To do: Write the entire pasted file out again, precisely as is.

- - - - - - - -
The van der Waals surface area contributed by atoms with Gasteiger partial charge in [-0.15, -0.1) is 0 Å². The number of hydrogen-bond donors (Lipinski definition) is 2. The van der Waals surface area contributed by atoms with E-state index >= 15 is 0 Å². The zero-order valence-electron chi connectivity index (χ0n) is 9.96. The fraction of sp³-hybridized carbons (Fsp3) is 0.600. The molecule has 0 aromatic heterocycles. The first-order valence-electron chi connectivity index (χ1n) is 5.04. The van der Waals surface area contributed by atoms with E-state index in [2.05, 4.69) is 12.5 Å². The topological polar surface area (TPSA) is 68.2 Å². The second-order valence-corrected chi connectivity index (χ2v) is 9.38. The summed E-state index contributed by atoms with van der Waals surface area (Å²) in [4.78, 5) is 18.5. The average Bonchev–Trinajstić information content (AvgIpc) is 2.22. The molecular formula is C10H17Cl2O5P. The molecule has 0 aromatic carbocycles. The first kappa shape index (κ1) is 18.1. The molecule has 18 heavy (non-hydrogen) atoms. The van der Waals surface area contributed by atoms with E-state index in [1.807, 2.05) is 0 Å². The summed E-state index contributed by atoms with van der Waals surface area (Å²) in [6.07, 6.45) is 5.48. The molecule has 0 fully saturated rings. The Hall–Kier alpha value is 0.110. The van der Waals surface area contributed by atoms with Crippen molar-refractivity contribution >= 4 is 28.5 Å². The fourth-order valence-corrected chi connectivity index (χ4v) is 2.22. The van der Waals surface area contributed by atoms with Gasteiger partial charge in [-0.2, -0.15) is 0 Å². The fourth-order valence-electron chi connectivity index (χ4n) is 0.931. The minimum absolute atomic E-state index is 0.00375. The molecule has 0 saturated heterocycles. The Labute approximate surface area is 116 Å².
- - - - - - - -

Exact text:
The van der Waals surface area contributed by atoms with Gasteiger partial charge in [-0.15, -0.1) is 0 Å². The number of hydrogen-bond donors (Lipinski definition) is 2. The van der Waals surface area contributed by atoms with E-state index >= 15 is 0 Å². The zero-order valence-electron chi connectivity index (χ0n) is 9.96. The fraction of sp³-hybridized carbons (Fsp3) is 0.600. The molecule has 0 aromatic heterocycles. The first-order valence-electron chi connectivity index (χ1n) is 5.04. The van der Waals surface area contributed by atoms with E-state index in [2.05, 4.69) is 12.5 Å². The topological polar surface area (TPSA) is 68.2 Å². The second-order valence-corrected chi connectivity index (χ2v) is 9.38. The summed E-state index contributed by atoms with van der Waals surface area (Å²) in [4.78, 5) is 18.5. The average Bonchev–Trinajstić information content (AvgIpc) is 2.22. The molecular formula is C10H17Cl2O5P. The molecule has 0 aromatic carbocycles. The first kappa shape index (κ1) is 18.1. The molecule has 18 heavy (non-hydrogen) atoms. The van der Waals surface area contributed by atoms with E-state index in [1.807, 2.05) is 0 Å². The summed E-state index contributed by atoms with van der Waals surface area (Å²) in [6.07, 6.45) is 5.48. The molecule has 0 fully saturated rings. The Hall–Kier alpha value is 0.110. The van der Waals surface area contributed by atoms with Crippen molar-refractivity contribution >= 4 is 28.5 Å². The fourth-order valence-corrected chi connectivity index (χ4v) is 2.22. The van der Waals surface area contributed by atoms with Gasteiger partial charge in [-0.2, -0.15) is 0 Å². The fourth-order valence-electron chi connectivity index (χ4n) is 0.931. The minimum absolute atomic E-state index is 0.00375. The molecule has 0 saturated heterocycles. The Labute approximate surface area is 116 Å².